Friday, September 19, 2008
As this scenario keeps repeating itself, that old I-forgot-to-wear-pants-today-but-don't-realize-it nightmare sets in and I'm all freaked out. I have this deep-seated fear of calling someone by the wrong name (I'm terrible with names...sorry, I really do care about you) and I'm getting that clammy, can't-believe-I-just-called-Chuck-the-name-Ralph feeling of idiocy.
Finally, someone throws us a bone and identifies the elephant in the room (much to my relief) as Microsoft's new marketing campaign: "I'm a PC". Ohhhhh. It's actually very well done.
It's the first message from Redmond I can remember that, well, doesn't suck. ;-) I also found it impressive *every* Microsoft employee was in on it and behind the campaign. Good show. Enjoy.
Wednesday, September 17, 2008
Sunday, September 14, 2008
Sunday, September 07, 2008
Saturday, September 06, 2008
Recently a client inquired if it were possible within the Team Foundation Server (TFS) Source Control authorization capabilities to prohibit merging. Having a long week, I brainlessly looked at the authorization options within Source Control Explorer (right-mouse Properties >> Security tab):
Nothing there. Then I knocked my forehead and realized one would configure this authorization as part of the branching mechanism. Duh. Merging is a client-side activity. If you can access the TFS server, you can merge. However, committing changes to server source repository requires Check In authorization.
My personal preference is to empower and entrust developers with a fair amount of responsibility. Thus, I like to enable merging into the integration branch for developers. However, this client wanted to restrict developers from merging and reserve this responsibility for accounts belonging to a TFS group (created by default) named "Project Administrators". These are folks playing, for example, the team lead role. Our developers have been added to another TFS group (also created by default) named "Contributors".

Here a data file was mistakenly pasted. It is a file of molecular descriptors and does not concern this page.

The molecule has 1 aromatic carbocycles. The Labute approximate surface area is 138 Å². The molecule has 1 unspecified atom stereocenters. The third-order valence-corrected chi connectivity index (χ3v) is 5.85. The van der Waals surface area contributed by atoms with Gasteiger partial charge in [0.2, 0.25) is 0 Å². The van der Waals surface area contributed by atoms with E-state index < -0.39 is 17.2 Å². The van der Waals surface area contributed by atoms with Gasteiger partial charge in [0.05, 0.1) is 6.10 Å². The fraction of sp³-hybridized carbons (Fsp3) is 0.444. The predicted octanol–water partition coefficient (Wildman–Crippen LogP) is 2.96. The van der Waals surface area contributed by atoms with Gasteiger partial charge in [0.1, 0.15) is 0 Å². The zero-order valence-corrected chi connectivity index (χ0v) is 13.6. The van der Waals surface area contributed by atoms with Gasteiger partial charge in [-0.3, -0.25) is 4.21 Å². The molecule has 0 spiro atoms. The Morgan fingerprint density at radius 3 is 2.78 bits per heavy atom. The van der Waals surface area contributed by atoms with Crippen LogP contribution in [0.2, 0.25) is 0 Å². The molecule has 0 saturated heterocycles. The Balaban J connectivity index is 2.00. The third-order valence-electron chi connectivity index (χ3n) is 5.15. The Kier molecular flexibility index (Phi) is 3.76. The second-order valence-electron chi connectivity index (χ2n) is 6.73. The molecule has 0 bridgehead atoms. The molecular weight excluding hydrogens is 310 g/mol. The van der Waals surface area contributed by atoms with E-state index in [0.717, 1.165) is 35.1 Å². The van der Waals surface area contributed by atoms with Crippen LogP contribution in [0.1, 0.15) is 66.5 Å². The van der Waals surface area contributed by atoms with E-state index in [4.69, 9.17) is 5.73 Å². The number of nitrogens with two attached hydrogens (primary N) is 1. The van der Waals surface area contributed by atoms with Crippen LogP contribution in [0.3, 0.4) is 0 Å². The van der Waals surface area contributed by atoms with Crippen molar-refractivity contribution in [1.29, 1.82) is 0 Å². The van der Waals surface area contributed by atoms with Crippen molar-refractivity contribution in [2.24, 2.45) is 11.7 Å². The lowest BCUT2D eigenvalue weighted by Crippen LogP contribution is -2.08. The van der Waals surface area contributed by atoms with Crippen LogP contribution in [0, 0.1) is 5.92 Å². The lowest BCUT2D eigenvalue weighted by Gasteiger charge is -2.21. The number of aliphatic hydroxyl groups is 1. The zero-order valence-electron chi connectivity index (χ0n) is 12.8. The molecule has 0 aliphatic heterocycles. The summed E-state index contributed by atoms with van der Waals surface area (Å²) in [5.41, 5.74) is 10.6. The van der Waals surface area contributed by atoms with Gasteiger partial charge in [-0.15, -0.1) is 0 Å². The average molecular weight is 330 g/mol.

Let's assume we're leveraging a simple: Development >> Main >> Production branching mechanism within source control. The Development branch is somewhat wild-wild-west in that you want to impose few impediments to check-ins. Frequency of check-ins usually leads to higher quality (because you're undergoing unit testing and integration more often). So, I have authorization configured to allow Contributors to Read, Check In, etc.:
In contrast, the Main branch serves as an integration branch. It should be less wild-wild-west but still flexible. The golden rule here is that no code should be directly checked into Main. It should [almost...a few exceptions] always obtain updates through a merge from the Development branch.
Following my typical paradigm, I would enable Check In for the Contributors within Main. However, for this client, we will revoke that permission for Contributors reserving it for Project Administrators (Note: you'll likely need to uncheck "Inherit security settings"). We'll explicitly deny Check In and Lock while Allow'ing Read:
Project Administrators retain full rights:
So let's take this one step further into the Production branch. Once the team completes integration testing in the Main branch, we start to call on the Release Manager role. S/he owns the Production branch and should treat it as highly restrictive. In theory, merging from Main into Production should be a formality (ok, in reality, we know this isn't the case but go with me here). With this in mind, let's create a third TFS project group named "Release Managers".
We'll keep full rights for the TFS server administrators group but restrict Project Administrators to Read rights and prevent Contributors from even seeing this code (just for fun). (Note: You'll need to explicitly add the Release Managers group we created by clicking the Add button.)
Wednesday, September 03, 2008
Installing it this morning, I encountered this error:
"Another version of this product is already installed. Installation of this version cannot continue. To configure or remove the existing version of this product, use Add/Remove Programs on the Control Panel."I posted to the forums about this and it turns out one must uninstall first and then re-install. Maybe I'm the odd one out but I can't recall ever uninstalling to apply a service pack. Regardless, here are the steps I followed:
1. Note IIS settings/configuration:
2. From Add/Remove Programs, remove Visual Studio Team System Web Access. Keep all your settings:
3. Kick off the TSWA MSI installer.
4. When you encounter the existing site conflict, configure to leverage/use the existing site and application pool:
5. I chose Windows authentication but choose whatever is appropriate for your environment:
Afterwards, it took a while for the IIS pool to spin up but TSWA was back and better than ever.